Understanding “Missional” Continues

kinnon —  August 21, 2007 — 1 Comment

Ed Stetzer continues his series on “Missional” at his new Lifeway blog;

…as the term has grown in prominence, it has also grown in opposition. In some of the places I have spoken, I have specfically been asked to not use the word “missional,” as it is a “liberal word.” (I am not sure how a word gets an ideology, but that is another story.)

Now, before you get offended by their concern, there is a reason. Obviously, their concern has not pushed me away from using the term, but it is helpful for us to understand their worry… and it might be a surprise to know the problematic history that causes some evangelicals to reject the word “missional.” And, the word “missional” is much less important than the emphasis it brings.

Ed unpacks the issue around the “Missio Dei” understanding of some – and how it has caused others to stumble regarding the word “missional”.

Brother Maynard also continues his near book-length discussion of “missional” in his series highlighted in today’s post, Missional Interlude, with Post-Christendom Considerations. Referring to insight from Earl Creps, Brother Maynard says,

…we need to understand that all uses of the word “missional” will incorporate some notion as to the church’s relationship to culture and the way in which theology reflects upon it. I think there’s an important notion here which may have been subtly observed, but bears specific mention to make it obvious: all uses of the word “missional” imply a theological framework which includes an understanding of the church’s relationship to culture. As these are not universal, they remain part of the nuance, but if descriptors of these nuances are missing, the definition will be incomplete.

In my post, An Attempt @ Understanding Missional, I pointed to a video conversation between Al Roxburgh and Craig Van Gelder on What is Missional Church?, part of the Allelon WiMC? video series. Craig has published a short excerpt at Allelon from his new book, The Ministry of the Missional Church: A Community Led by the Spirit, that furthers the “Understanding Missional” conversation:

The missional church conversation is being popularized largely by the fast-becoming seminal work published in 1998, entitled Missional Church: A Vision for the Sending of the Church in North America. This volume is the product of six missiologists who spent two years in intensive discussions attempting to develop a shared argument about the very nature of the church. They sought to explore how the discipline of missiology (understanding God’s mission in the world) is interrelated with ecclesiology (the study, ology, of the church, ecclesia). The result was the construction of a missional ecclesiology, or in short hand, the concept of the “missional church.”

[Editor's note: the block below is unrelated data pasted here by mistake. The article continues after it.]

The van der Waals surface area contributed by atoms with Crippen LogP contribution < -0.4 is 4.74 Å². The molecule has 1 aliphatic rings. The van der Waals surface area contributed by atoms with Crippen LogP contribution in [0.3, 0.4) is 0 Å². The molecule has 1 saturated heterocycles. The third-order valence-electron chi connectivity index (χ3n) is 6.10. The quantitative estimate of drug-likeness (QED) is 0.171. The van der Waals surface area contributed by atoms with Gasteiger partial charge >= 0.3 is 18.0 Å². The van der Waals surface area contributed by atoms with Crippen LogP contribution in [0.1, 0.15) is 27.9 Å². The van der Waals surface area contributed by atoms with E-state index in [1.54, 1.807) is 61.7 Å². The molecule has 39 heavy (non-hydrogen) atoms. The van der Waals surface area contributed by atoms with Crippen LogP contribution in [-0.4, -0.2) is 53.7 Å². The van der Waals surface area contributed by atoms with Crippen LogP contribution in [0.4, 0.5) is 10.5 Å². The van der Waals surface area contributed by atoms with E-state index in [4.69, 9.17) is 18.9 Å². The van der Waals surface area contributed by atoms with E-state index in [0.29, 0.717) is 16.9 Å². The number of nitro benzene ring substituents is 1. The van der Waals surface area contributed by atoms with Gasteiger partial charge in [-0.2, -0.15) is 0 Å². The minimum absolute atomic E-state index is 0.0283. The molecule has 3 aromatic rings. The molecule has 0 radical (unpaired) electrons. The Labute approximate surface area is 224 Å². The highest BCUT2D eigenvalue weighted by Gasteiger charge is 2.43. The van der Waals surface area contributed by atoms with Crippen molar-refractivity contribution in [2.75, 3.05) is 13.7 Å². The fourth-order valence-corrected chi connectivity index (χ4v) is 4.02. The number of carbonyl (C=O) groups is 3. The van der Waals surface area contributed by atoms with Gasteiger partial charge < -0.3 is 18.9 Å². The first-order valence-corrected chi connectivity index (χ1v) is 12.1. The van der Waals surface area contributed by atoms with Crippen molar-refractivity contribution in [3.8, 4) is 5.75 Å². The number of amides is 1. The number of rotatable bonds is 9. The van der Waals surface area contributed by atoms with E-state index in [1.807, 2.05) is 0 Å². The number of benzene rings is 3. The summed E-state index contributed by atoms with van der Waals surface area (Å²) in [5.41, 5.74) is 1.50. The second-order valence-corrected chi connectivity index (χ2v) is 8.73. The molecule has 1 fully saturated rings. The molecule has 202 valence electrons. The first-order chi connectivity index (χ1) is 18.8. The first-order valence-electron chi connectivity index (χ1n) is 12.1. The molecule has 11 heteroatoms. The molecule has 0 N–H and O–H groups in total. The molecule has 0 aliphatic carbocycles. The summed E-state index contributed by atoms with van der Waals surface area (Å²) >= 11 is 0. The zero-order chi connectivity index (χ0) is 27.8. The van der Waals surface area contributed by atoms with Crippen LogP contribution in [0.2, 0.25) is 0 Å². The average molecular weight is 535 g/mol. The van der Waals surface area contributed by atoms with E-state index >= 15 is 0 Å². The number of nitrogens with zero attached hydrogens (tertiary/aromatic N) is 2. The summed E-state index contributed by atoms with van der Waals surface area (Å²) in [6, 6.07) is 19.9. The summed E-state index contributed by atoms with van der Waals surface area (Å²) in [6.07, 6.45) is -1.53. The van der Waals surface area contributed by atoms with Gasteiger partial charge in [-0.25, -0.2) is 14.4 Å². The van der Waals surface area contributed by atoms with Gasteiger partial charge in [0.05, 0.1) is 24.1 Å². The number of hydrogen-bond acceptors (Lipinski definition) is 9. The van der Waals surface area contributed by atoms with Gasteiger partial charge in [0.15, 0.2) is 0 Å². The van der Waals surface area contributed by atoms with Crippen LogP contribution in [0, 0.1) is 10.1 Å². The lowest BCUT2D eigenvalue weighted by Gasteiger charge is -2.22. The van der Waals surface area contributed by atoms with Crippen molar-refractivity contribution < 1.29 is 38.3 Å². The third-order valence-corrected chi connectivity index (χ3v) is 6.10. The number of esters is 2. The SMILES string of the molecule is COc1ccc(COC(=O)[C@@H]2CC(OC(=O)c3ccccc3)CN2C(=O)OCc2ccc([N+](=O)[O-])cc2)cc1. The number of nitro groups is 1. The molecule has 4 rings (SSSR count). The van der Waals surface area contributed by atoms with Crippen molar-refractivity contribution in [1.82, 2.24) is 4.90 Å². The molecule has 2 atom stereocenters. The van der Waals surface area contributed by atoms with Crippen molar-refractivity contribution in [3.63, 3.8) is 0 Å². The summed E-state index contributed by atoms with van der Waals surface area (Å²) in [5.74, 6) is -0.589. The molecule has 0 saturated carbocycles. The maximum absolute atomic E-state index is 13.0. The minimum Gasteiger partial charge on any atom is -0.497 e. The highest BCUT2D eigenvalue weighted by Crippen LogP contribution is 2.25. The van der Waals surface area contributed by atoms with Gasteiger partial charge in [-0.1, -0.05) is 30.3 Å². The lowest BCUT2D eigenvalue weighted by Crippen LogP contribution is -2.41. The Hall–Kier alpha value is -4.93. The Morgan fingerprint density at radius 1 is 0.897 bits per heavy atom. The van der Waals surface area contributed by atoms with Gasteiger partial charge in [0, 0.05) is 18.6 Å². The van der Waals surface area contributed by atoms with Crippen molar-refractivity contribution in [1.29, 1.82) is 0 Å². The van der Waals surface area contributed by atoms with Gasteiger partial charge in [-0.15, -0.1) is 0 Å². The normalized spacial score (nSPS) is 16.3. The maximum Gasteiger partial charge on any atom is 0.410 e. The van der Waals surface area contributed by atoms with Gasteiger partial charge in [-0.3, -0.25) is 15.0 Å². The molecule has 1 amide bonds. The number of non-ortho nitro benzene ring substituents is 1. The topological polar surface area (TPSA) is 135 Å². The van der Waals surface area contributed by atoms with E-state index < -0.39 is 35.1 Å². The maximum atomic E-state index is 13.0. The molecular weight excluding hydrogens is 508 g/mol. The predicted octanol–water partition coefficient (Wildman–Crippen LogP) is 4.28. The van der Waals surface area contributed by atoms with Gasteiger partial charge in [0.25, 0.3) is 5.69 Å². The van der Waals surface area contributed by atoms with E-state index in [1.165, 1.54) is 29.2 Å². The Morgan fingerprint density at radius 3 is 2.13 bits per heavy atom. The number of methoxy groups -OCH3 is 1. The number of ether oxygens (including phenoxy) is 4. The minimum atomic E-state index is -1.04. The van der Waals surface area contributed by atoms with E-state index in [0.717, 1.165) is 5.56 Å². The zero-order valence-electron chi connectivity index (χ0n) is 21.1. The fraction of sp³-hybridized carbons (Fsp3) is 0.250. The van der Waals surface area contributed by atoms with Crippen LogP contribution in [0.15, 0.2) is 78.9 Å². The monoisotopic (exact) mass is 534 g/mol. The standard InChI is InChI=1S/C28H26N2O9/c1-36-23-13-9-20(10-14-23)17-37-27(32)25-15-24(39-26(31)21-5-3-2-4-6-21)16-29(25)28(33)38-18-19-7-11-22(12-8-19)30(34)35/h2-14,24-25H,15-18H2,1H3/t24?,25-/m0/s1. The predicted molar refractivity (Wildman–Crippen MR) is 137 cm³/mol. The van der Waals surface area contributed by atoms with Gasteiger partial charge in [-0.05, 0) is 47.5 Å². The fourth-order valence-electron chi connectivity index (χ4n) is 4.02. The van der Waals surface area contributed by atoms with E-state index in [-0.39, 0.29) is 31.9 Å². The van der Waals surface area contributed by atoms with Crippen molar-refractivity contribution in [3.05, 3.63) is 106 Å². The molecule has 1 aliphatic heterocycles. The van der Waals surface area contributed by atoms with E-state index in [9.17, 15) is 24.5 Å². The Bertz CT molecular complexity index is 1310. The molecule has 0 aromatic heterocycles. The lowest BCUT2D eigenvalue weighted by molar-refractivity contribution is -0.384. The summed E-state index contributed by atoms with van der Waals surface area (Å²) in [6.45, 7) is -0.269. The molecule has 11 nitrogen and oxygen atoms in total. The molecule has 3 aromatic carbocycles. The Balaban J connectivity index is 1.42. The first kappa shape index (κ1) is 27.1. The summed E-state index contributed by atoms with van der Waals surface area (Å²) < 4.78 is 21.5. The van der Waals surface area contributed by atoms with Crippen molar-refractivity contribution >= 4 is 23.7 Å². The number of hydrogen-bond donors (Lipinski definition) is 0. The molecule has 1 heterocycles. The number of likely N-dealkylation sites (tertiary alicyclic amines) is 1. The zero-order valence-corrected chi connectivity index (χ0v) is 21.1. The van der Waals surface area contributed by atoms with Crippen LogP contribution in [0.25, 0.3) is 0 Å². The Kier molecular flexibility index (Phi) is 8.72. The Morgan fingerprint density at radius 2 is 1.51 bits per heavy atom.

This conception of the church is now catching hold among church leaders and congregations across a wide range of denominations. The missional church discussion is capturing a basic impulse within many churches in the United States (U.S.) that there is something about the church that makes it inherently missionary. But it is clear that confusion still exists over what the term missional really means. Some appear to want to use it to reclaim, yet one more time, the priority of missions in regard to the church’s various activities. Unfortunately, this misunderstanding continues the effort to define a congregation primarily around what it does. The concept of a church being missional moves in a fundamentally different direction. It seeks to focus the conversation about what the church is—that it is a community created by the Spirit and that it has a unique nature, or essence, which gives it a unique identity. In light of the church’s nature, the missional conversation then explores what the church does. Purpose and strategy are not unimportant in the missional conversation, but they are understood to be derivative dimensions of understanding the nature, or essence, of the church. Likewise, changing cultural contexts are not unimportant, but they are understood to be conditions that the church interacts with in light of its nature or essence.

There is a growing literature about the conception of the missional church that is now becoming available. But there is still a need to make more explicit the connections between the church’s nature in relation to its purpose and strategies for ministry and also to explore how it engages changing contexts. It is not uncommon for persons to ask, “So, what does a missional church actually look like?” This is a fair question, and to date there has been little research and writing in this area with the exception of the 2004 Gospel and Our Culture series publication Treasure in Clay Jars. There is a need to develop a more focused understanding of what Spirit-led ministry looks like in a missional church.

I look forward to producing a number of Missional Church stories that are in the works @ Allelon. Our first such story on The Freeway in Hamilton, Ontario should be up later in September. And I can’t point too often at this edition of the Roxburgh Journal with Pete Atkins, which my blogging buddy, Brad Brisco calls “an excellent interview.” Brad’s blog is a worthy edition to your RSS reader. (My opinion: Google Reader is the best.)



A television editor, writer & director since 1978. A Christian since 1982. More than a little frustrated with the Church in the West since late in the last millennium.

One response to Understanding “Missional” Continues

  1. Bill, thanks for the shout out. As you have said I would highly recommend this clip with Roxburgh and Akins. It is well worth the 30 minute investment.


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